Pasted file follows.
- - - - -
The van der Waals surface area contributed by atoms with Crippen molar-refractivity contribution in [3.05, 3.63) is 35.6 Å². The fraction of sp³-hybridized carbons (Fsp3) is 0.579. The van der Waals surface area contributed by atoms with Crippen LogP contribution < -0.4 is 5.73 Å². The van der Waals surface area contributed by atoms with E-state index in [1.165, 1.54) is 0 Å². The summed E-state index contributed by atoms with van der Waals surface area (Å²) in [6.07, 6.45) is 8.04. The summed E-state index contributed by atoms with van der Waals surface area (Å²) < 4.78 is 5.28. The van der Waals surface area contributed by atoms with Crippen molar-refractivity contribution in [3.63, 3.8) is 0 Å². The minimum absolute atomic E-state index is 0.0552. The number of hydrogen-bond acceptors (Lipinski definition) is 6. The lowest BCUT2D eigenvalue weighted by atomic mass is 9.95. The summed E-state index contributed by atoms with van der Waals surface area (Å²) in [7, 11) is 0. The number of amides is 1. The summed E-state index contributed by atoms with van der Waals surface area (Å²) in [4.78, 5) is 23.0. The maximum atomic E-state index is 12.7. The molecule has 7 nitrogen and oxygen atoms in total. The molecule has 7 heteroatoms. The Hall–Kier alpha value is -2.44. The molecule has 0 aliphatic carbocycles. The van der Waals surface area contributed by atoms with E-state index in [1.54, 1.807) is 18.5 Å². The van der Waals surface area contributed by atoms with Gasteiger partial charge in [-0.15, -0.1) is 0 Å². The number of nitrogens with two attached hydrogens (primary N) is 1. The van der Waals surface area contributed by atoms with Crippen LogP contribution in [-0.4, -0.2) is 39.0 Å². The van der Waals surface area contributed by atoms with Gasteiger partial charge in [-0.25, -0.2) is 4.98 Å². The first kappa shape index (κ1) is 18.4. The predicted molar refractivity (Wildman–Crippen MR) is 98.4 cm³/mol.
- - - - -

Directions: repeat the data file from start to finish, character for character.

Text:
The van der Waals surface area contributed by atoms with Crippen molar-refractivity contribution in [3.05, 3.63) is 35.6 Å². The fraction of sp³-hybridized carbons (Fsp3) is 0.579. The van der Waals surface area contributed by atoms with Crippen LogP contribution < -0.4 is 5.73 Å². The van der Waals surface area contributed by atoms with E-state index in [1.165, 1.54) is 0 Å². The summed E-state index contributed by atoms with van der Waals surface area (Å²) in [6.07, 6.45) is 8.04. The summed E-state index contributed by atoms with van der Waals surface area (Å²) < 4.78 is 5.28. The van der Waals surface area contributed by atoms with Crippen molar-refractivity contribution in [3.63, 3.8) is 0 Å². The minimum absolute atomic E-state index is 0.0552. The number of hydrogen-bond acceptors (Lipinski definition) is 6. The lowest BCUT2D eigenvalue weighted by atomic mass is 9.95. The summed E-state index contributed by atoms with van der Waals surface area (Å²) in [7, 11) is 0. The number of amides is 1. The summed E-state index contributed by atoms with van der Waals surface area (Å²) in [4.78, 5) is 23.0. The maximum atomic E-state index is 12.7. The molecule has 7 nitrogen and oxygen atoms in total. The molecule has 7 heteroatoms. The Hall–Kier alpha value is -2.44. The molecule has 0 aliphatic carbocycles. The van der Waals surface area contributed by atoms with E-state index in [1.54, 1.807) is 18.5 Å². The van der Waals surface area contributed by atoms with Gasteiger partial charge in [-0.15, -0.1) is 0 Å². The number of nitrogens with two attached hydrogens (primary N) is 1. The van der Waals surface area contributed by atoms with Crippen LogP contribution in [-0.4, -0.2) is 39.0 Å². The van der Waals surface area contributed by atoms with Gasteiger partial charge in [-0.25, -0.2) is 4.98 Å². The first kappa shape index (κ1) is 18.4. The predicted molar refractivity (Wildman–Crippen MR) is 98.4 cm³/mol.